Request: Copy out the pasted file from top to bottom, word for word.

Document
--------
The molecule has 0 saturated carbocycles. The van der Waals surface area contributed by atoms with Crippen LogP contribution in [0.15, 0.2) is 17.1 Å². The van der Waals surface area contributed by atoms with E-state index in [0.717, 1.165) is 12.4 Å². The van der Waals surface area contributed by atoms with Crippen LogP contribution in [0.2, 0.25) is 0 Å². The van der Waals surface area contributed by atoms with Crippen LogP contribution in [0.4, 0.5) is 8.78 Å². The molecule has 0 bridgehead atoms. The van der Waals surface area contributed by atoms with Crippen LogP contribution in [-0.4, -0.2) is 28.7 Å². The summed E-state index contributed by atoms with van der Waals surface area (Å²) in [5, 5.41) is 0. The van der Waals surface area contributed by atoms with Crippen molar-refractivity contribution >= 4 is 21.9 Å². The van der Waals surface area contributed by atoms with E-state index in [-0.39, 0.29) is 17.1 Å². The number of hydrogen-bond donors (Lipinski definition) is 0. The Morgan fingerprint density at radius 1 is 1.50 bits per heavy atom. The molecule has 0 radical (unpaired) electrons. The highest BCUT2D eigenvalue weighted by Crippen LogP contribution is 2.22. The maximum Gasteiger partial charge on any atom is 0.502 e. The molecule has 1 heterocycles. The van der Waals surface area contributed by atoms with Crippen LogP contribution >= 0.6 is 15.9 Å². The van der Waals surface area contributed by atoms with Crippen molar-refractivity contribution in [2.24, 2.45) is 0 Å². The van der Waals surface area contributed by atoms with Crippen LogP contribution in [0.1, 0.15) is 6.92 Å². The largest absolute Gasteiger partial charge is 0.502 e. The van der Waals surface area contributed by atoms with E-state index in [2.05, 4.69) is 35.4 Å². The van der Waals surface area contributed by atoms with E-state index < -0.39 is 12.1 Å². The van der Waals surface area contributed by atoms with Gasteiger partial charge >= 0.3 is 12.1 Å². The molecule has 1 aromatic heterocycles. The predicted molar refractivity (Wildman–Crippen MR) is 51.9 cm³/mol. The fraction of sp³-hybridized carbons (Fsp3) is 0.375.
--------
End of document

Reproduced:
The molecule has 0 saturated carbocycles. The van der Waals surface area contributed by atoms with Crippen LogP contribution in [0.15, 0.2) is 17.1 Å². The van der Waals surface area contributed by atoms with E-state index in [0.717, 1.165) is 12.4 Å². The van der Waals surface area contributed by atoms with Crippen LogP contribution in [0.2, 0.25) is 0 Å². The van der Waals surface area contributed by atoms with Crippen LogP contribution in [0.4, 0.5) is 8.78 Å². The molecule has 0 bridgehead atoms. The van der Waals surface area contributed by atoms with Crippen LogP contribution in [-0.4, -0.2) is 28.7 Å². The summed E-state index contributed by atoms with van der Waals surface area (Å²) in [5, 5.41) is 0. The van der Waals surface area contributed by atoms with Crippen molar-refractivity contribution >= 4 is 21.9 Å². The van der Waals surface area contributed by atoms with E-state index in [-0.39, 0.29) is 17.1 Å². The number of hydrogen-bond donors (Lipinski definition) is 0. The Morgan fingerprint density at radius 1 is 1.50 bits per heavy atom. The molecule has 0 radical (unpaired) electrons. The highest BCUT2D eigenvalue weighted by Crippen LogP contribution is 2.22. The maximum Gasteiger partial charge on any atom is 0.502 e. The molecule has 1 heterocycles. The van der Waals surface area contributed by atoms with Crippen LogP contribution >= 0.6 is 15.9 Å². The van der Waals surface area contributed by atoms with Crippen molar-refractivity contribution in [2.24, 2.45) is 0 Å². The van der Waals surface area contributed by atoms with Crippen LogP contribution in [0.1, 0.15) is 6.92 Å². The largest absolute Gasteiger partial charge is 0.502 e. The van der Waals surface area contributed by atoms with E-state index in [2.05, 4.69) is 35.4 Å². The van der Waals surface area contributed by atoms with E-state index < -0.39 is 12.1 Å². The van der Waals surface area contributed by atoms with Gasteiger partial charge >= 0.3 is 12.1 Å². The molecule has 1 aromatic heterocycles. The predicted molar refractivity (Wildman–Crippen MR) is 51.9 cm³/mol. The fraction of sp³-hybridized carbons (Fsp3) is 0.375.